“And, and if you think about it, the families that would be likely to have children that would be chronically absent probably need support.”
Finding those “lost in the system”
Data from the study showed that students who received a single home visitation during the 2021-22 school year saw their attendance increase 15 percent compared to the student attendance six months before.
Steve Stemler, a professor at Wesleyan University who worked on the study, did acknowledge that the data may have been affected by COVID, as districts confronted spikes with the disease while the home visitation program was happening. He said that was one reason they hoped to receive funding to continue the program and be able to evaluate it again.
The visits showed the strongest impact on middle school and high school students, which Brittany Libman, a Student Engagement Specialist in Hartford, said may be connected to the fact that older students have more autonomy.
“Older children often are able to set an alarm clock and get themselves to school, while younger children rely on the parents to still get them breakfast and get them ready for school,’ said Libman. “So when we’re able to put in an intervention, whether they get some type of prize or reward for showing improved attendance, the older kids really can take that and kind of switch their own behaviors.”
The data shows that the interventions worked equally well for students in special education and low-income students, and were consistent across race and gender. But it also found that attendance rates for non-English speaking students were less affected by the program.
Pazmino said that this is because these families often face strong obstacles. The students often come from low-income families, and some of them have had little academic experience in their birth countries. Others are special education students that aren’t getting the necessary services.
“We can find a lot of students really lost in the system, and they don’t want to go to school,” she said.
Francisco Baires, who works for the Capitol Region Education Council, told CT Examiner that he believed families who spoke a language other than English needed more than a single home visit to see an impact.
But Andrea Amado, a learning specialist at the Yale School of Medicine who worked on the research, said the families benefited in other ways from the visits, including being able to connect to resources they previously weren’t able to access, and establishing trust with the visitors.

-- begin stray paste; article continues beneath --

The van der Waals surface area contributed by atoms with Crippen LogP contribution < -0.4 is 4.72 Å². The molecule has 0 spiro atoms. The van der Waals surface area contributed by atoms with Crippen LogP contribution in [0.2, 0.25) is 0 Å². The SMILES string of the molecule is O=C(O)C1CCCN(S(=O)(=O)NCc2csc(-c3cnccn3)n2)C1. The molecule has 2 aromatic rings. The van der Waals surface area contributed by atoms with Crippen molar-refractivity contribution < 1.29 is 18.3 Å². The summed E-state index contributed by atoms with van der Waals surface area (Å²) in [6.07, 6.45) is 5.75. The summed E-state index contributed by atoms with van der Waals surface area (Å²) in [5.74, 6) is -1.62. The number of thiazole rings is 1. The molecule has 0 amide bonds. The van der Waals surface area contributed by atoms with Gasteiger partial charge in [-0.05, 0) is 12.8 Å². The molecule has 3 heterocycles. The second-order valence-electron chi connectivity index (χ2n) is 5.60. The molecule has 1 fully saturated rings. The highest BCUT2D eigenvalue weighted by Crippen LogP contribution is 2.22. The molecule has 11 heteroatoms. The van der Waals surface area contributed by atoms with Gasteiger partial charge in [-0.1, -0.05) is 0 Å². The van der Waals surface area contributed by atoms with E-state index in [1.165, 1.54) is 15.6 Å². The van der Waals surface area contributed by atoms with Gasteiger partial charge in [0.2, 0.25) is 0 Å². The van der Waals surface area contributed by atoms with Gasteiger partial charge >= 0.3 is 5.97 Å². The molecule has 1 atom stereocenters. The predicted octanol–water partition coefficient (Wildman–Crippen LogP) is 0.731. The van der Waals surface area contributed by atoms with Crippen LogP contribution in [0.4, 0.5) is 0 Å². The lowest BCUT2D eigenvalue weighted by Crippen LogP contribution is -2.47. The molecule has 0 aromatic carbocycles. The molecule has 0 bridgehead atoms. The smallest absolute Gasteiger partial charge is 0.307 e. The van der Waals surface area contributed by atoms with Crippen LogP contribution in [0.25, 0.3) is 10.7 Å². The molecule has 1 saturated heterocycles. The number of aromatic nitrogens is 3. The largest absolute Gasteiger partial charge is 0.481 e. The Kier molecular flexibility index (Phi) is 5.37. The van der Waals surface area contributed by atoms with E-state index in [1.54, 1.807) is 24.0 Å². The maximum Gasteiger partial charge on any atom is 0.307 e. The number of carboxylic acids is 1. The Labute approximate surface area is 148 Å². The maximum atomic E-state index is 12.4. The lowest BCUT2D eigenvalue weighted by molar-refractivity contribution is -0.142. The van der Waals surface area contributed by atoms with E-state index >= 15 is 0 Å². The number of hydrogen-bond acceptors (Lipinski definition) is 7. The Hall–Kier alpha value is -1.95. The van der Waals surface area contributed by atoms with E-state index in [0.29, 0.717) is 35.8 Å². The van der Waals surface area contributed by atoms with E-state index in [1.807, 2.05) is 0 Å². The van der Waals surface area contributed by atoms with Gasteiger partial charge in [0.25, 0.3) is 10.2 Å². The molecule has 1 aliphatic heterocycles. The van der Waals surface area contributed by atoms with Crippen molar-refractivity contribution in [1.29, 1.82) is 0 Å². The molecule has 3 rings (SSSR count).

“Overall, they all were in agreement in saying that this was probably the first time that they were able to really understand and make a connection with the school community, because they had language as a way to connect, and have that cultural connection in addition to the linguistic connection,” said Amado.
“This program works. Now, let’s fund it.”
In the Board of Education meeting last week, data showed that while overall chronic absenteeism has risen this year compared to last, the rise is most pronounced in students who are not considered “high needs” — from 12 to 18 percent. The percentage of “high needs” students — those from low-income families, receiving special education or learning English — who are chronically absent has actually decreased slightly, down from 34 percent to 32.4 percent.
Ajit Gopalakrishnan, the chief performance officer for the state Department of Education, said he thought part of the high numbers of absences was due to the “triple-demic” of COVID, flu and RSV that was affecting large numbers of people in the fall and early winter. He noted that, at this point in the year, a student only needed to be absent for six days to be marked as chronically absent.
According to Kari Sullivan Custer, other factors that can affect chronic absenteeism include things like a shortage of available mental health attention, access to housing, lack of childcare for younger siblings and “lingering apathy” toward school in the wake of the pandemic.
Claudia Ocasio, who conducts homes visitations for the Torrington Public Schools, told the state’s Board of Education that she had also seen increases in members of the Hispanic community who were attending community college, an increase in completion of the FAFSA form for financial aid, and an increase in the number of students pursuing trade certifications.
“All of our numbers, they went up because of LEAP,” she said.
Baires told CT Examiner that he’s already working to train other districts in the state who want to participate in the program. He said that districts who want to do a “deeper dive” can contract with CREC to work on strategic planning for the program.
State Commissioner of Education Charlene Russell-Tucker said at the press conference that one of the motivations for having the program evaluated was to have data that would support its effectiveness and persuade government officials and others to continue funding the program.
Tucker also said that some districts still have coronavirus relief funds, which they could decide to put toward a home visitation program.
“I’m willing to advocate at a state level, at the federal level, and with philanthropy,” said Russell-Tucker. “This program works. Now, let’s fund it.”
This story has been corrected to reflect that Ajit Gopalakrishnan serves as chief performance officer for the state Department of Education